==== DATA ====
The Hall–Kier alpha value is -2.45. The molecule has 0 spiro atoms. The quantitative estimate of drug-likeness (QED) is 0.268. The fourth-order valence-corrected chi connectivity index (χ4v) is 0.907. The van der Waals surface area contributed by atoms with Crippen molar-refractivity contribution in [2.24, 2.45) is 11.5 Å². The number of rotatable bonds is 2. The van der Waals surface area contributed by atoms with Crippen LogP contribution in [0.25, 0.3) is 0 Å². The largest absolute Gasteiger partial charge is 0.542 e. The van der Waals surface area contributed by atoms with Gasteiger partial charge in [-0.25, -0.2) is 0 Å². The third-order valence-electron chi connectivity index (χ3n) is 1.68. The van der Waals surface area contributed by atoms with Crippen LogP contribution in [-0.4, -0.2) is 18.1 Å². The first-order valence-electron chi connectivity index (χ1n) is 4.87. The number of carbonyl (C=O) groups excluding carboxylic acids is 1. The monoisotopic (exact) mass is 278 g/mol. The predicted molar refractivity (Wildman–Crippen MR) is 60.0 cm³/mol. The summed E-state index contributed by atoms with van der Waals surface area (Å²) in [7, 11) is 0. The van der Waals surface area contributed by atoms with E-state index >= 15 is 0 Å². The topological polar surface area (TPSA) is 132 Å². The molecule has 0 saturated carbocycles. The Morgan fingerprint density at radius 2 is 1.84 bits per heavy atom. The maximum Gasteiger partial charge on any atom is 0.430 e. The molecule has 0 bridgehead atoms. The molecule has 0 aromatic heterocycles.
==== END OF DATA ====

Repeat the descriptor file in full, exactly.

The Hall–Kier alpha value is -2.45. The molecule has 0 spiro atoms. The quantitative estimate of drug-likeness (QED) is 0.268. The fourth-order valence-corrected chi connectivity index (χ4v) is 0.907. The van der Waals surface area contributed by atoms with Crippen molar-refractivity contribution in [2.24, 2.45) is 11.5 Å². The number of rotatable bonds is 2. The van der Waals surface area contributed by atoms with Crippen LogP contribution in [0.25, 0.3) is 0 Å². The largest absolute Gasteiger partial charge is 0.542 e. The van der Waals surface area contributed by atoms with Gasteiger partial charge in [-0.25, -0.2) is 0 Å². The third-order valence-electron chi connectivity index (χ3n) is 1.68. The van der Waals surface area contributed by atoms with Crippen LogP contribution in [-0.4, -0.2) is 18.1 Å². The first-order valence-electron chi connectivity index (χ1n) is 4.87. The number of carbonyl (C=O) groups excluding carboxylic acids is 1. The monoisotopic (exact) mass is 278 g/mol. The predicted molar refractivity (Wildman–Crippen MR) is 60.0 cm³/mol. The summed E-state index contributed by atoms with van der Waals surface area (Å²) in [7, 11) is 0. The van der Waals surface area contributed by atoms with E-state index >= 15 is 0 Å². The topological polar surface area (TPSA) is 132 Å². The molecule has 0 saturated carbocycles. The Morgan fingerprint density at radius 2 is 1.84 bits per heavy atom. The maximum Gasteiger partial charge on any atom is 0.430 e. The molecule has 0 bridgehead atoms. The molecule has 0 aromatic heterocycles.